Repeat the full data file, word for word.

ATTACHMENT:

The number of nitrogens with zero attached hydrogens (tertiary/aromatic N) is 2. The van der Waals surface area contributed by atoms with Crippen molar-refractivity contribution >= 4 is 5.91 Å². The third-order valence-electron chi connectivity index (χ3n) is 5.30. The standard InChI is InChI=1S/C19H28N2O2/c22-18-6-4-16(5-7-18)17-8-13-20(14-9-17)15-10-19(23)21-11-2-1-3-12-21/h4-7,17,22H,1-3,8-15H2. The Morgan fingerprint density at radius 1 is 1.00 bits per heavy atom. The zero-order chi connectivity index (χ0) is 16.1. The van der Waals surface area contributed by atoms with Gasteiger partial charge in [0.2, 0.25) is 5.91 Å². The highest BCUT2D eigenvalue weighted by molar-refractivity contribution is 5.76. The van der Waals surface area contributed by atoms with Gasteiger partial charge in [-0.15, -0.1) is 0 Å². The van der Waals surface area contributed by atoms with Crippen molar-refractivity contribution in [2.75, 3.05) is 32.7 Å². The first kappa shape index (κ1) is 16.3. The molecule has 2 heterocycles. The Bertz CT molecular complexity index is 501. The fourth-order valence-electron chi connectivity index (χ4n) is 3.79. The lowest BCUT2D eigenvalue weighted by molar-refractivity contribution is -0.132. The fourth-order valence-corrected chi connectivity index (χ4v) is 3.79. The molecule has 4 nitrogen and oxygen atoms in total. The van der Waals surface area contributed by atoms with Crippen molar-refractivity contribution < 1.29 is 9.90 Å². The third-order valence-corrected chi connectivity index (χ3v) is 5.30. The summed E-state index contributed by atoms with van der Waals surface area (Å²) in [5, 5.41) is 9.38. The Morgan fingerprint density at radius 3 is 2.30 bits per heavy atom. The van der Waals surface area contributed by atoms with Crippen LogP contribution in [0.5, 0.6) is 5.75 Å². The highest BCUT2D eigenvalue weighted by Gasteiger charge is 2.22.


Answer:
The number of nitrogens with zero attached hydrogens (tertiary/aromatic N) is 2. The van der Waals surface area contributed by atoms with Crippen molar-refractivity contribution >= 4 is 5.91 Å². The third-order valence-electron chi connectivity index (χ3n) is 5.30. The standard InChI is InChI=1S/C19H28N2O2/c22-18-6-4-16(5-7-18)17-8-13-20(14-9-17)15-10-19(23)21-11-2-1-3-12-21/h4-7,17,22H,1-3,8-15H2. The Morgan fingerprint density at radius 1 is 1.00 bits per heavy atom. The zero-order chi connectivity index (χ0) is 16.1. The van der Waals surface area contributed by atoms with Gasteiger partial charge in [0.2, 0.25) is 5.91 Å². The highest BCUT2D eigenvalue weighted by molar-refractivity contribution is 5.76. The van der Waals surface area contributed by atoms with Gasteiger partial charge in [-0.15, -0.1) is 0 Å². The van der Waals surface area contributed by atoms with Crippen molar-refractivity contribution in [2.75, 3.05) is 32.7 Å². The first kappa shape index (κ1) is 16.3. The molecule has 2 heterocycles. The Bertz CT molecular complexity index is 501. The fourth-order valence-electron chi connectivity index (χ4n) is 3.79. The lowest BCUT2D eigenvalue weighted by molar-refractivity contribution is -0.132. The fourth-order valence-corrected chi connectivity index (χ4v) is 3.79. The molecule has 4 nitrogen and oxygen atoms in total. The van der Waals surface area contributed by atoms with Crippen molar-refractivity contribution < 1.29 is 9.90 Å². The third-order valence-corrected chi connectivity index (χ3v) is 5.30. The summed E-state index contributed by atoms with van der Waals surface area (Å²) in [5, 5.41) is 9.38. The Morgan fingerprint density at radius 3 is 2.30 bits per heavy atom. The van der Waals surface area contributed by atoms with Crippen LogP contribution in [0.5, 0.6) is 5.75 Å². The highest BCUT2D eigenvalue weighted by Gasteiger charge is 2.22.